In our coverage of the first Republican presidential candidates' debate last month, we used our vocabulary list builder to find the most relevant word each candidate used. It produced some interesting results, creating what we called a "word's-eye" view of what defined each candidate's core message. (Our findings appeared in The Observer, as a listicle in Mental Floss, and as a fun quiz created by The Washington Post.)
Before Republicans take to the stage for the next debate, we want to explain what we mean by "relevance." Understanding this concept sheds light not just on how we're analyzing candidates' speech, but also on how we're pulling vocabulary from academic and literary texts.
Our list builder is a tool that automatically generates vocabulary lists. Users paste in up to 100 pages of any electronic text and, with a few clicks, are presented with a vocabulary list that's ready to learn and share, complete with sentence examples drawn from the text the list was created from. While they're building the list, the user is given a chance to decide which words on the list they want it to include; they can make this selection word-by-word, or, to keep it simple, opt for the top 10, 25, or 50 most relevant words, determined by comparing the frequency with which the words on the list appear in the text to the frequency with which they appear in the 3.2 billion-word Vocabulary.com corpus we've built over time and are constantly updating. Users also have the option to sort and select the words on a list in a host of other ways, but relevance is useful because it answers the question, Which words will best help me understand this particular text?
It's the text-focused quality of relevance that allows us to find words that are particularly important to candidates' speech. When crafting talking points, candidates choose their words carefully and make sure to use language the most plain speaking among us can understand. At the same time, they must make their messages stand out, and use words that are specific enough to communicate what's unique about their point of view. The more specific a concept, the more specific the word the candidate needs to find to describe it. Thus, the most relevant vocabulary also tends to be the word to watch or, if you like, the one word that best encapsulates a candidate's core message.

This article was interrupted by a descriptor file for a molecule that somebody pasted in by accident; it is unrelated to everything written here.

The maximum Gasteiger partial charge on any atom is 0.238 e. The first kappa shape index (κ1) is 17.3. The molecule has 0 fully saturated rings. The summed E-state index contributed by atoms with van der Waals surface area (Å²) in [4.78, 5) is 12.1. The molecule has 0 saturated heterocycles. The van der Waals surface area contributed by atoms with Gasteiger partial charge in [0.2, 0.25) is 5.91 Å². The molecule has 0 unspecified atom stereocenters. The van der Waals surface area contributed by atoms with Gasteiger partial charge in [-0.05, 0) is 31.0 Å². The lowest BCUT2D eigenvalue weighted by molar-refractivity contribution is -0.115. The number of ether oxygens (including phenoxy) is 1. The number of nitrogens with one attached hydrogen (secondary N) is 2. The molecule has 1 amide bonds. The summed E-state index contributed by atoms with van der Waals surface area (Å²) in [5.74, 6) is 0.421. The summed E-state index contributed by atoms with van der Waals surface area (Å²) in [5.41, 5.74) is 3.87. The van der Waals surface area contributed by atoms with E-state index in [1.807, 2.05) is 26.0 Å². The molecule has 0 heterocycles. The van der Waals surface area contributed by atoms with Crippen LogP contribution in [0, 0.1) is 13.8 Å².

To see how relevance hones in on a text's core message, check out what we found when we pasted the first few chapters of Moby Dick into our list builder. The top ten most relevant words in the chapters includes cannibal, cenotaph, and impenitent, but in the number one spot, we see the word harpoon.
Imagine reading about Ahab's quest to kill the great white whale without knowing what violence the word harpoon entails. Would you guess the word to be a variant of harp, as in the musical instrument? Perhaps the sailors were hoping to strum the whale into a stupor? Or would you guess that the word is a variant of harp the verb, and that the sailors would row over to the whale in longboats and deliver a repetitive, never-ending monologue of complaint such that the whale would dive for deep waters, never to be seen by man again? Both those scenarios would be pretty confusing!
Let's look at a few more classics to see our list builder's relevance sort in action. When we put Lewis Carroll's Alice in Wonderland, Jane Austen's Pride and Prejudice, F. Scott Fitzgerald's Great Gatsby, and Charles Dickens' Oliver Twist through our list builder, it drills down to one-word versions of those great works of literature.
And while we're on the subject of one-word versions of the classics (for, shall we say, extremely reluctant readers), we have produced the shortest synopsis ever for what might be one of the longest works of great literature ever penned, War and Peace.
The relevance information is only as good as the Vocabulary.com corpus, and we really stand behind it. It's a resource we make use of on Vocabulary.com in several other important ways. Besides using it to determine a word's relevance to a given text, our corpus data is essential to running the algorithms that personalize learning in our game, helping us match players to words at their vocabulary level, and makes sure the game is not too easy or too hard.
Our corpus also provides the data for the frequency information and example sentences that appear on each word's definition page in the Vocabulary.com Dictionary. Going back to harpoon, our Dictionary page shows that the word is not that rare. You can expect it to appear once in every 2,615 pages of text.
Which helps explain why none of the usage examples appearing on harpoon's definition page, even when restricted to examples drawn from fiction, are taken from Moby Dick.
Sorry, Melville. Words, it turns out, even when linked to great works of literature, tend to take on lives of their own.
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